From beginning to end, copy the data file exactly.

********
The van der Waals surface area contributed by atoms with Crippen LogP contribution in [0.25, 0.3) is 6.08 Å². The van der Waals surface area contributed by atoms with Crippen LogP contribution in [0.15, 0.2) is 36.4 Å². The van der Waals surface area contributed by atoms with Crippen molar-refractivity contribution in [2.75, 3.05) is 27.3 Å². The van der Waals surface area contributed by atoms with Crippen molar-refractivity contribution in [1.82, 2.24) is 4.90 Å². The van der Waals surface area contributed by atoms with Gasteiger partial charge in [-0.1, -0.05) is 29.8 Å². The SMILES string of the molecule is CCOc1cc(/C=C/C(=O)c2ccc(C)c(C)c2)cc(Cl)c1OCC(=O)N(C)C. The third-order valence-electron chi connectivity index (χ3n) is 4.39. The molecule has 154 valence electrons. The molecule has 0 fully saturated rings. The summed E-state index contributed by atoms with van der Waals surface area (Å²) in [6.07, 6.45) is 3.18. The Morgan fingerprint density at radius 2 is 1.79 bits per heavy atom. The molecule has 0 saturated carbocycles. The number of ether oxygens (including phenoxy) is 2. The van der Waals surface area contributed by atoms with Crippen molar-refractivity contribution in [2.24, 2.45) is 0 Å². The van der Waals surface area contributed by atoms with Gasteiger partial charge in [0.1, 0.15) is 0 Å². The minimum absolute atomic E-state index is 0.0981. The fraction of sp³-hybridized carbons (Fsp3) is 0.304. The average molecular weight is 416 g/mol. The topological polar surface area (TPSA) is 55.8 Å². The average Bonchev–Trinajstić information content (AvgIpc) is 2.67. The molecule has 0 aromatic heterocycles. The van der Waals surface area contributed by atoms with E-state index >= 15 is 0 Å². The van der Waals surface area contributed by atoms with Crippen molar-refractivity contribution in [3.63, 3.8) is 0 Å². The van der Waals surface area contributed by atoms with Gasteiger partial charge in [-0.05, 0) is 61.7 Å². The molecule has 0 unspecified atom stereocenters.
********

The van der Waals surface area contributed by atoms with Crippen LogP contribution in [0.25, 0.3) is 6.08 Å². The van der Waals surface area contributed by atoms with Crippen LogP contribution in [0.15, 0.2) is 36.4 Å². The van der Waals surface area contributed by atoms with Crippen molar-refractivity contribution in [2.75, 3.05) is 27.3 Å². The van der Waals surface area contributed by atoms with Crippen molar-refractivity contribution in [1.82, 2.24) is 4.90 Å². The van der Waals surface area contributed by atoms with Gasteiger partial charge in [-0.1, -0.05) is 29.8 Å². The SMILES string of the molecule is CCOc1cc(/C=C/C(=O)c2ccc(C)c(C)c2)cc(Cl)c1OCC(=O)N(C)C. The third-order valence-electron chi connectivity index (χ3n) is 4.39. The molecule has 154 valence electrons. The molecule has 0 fully saturated rings. The summed E-state index contributed by atoms with van der Waals surface area (Å²) in [6.07, 6.45) is 3.18. The Morgan fingerprint density at radius 2 is 1.79 bits per heavy atom. The molecule has 0 saturated carbocycles. The number of ether oxygens (including phenoxy) is 2. The van der Waals surface area contributed by atoms with Crippen molar-refractivity contribution in [2.24, 2.45) is 0 Å². The van der Waals surface area contributed by atoms with Gasteiger partial charge in [0.1, 0.15) is 0 Å². The minimum absolute atomic E-state index is 0.0981. The fraction of sp³-hybridized carbons (Fsp3) is 0.304. The average molecular weight is 416 g/mol. The topological polar surface area (TPSA) is 55.8 Å². The average Bonchev–Trinajstić information content (AvgIpc) is 2.67. The molecule has 0 aromatic heterocycles. The van der Waals surface area contributed by atoms with E-state index >= 15 is 0 Å². The van der Waals surface area contributed by atoms with Crippen molar-refractivity contribution in [3.63, 3.8) is 0 Å². The van der Waals surface area contributed by atoms with Gasteiger partial charge in [-0.05, 0) is 61.7 Å². The molecule has 0 unspecified atom stereocenters.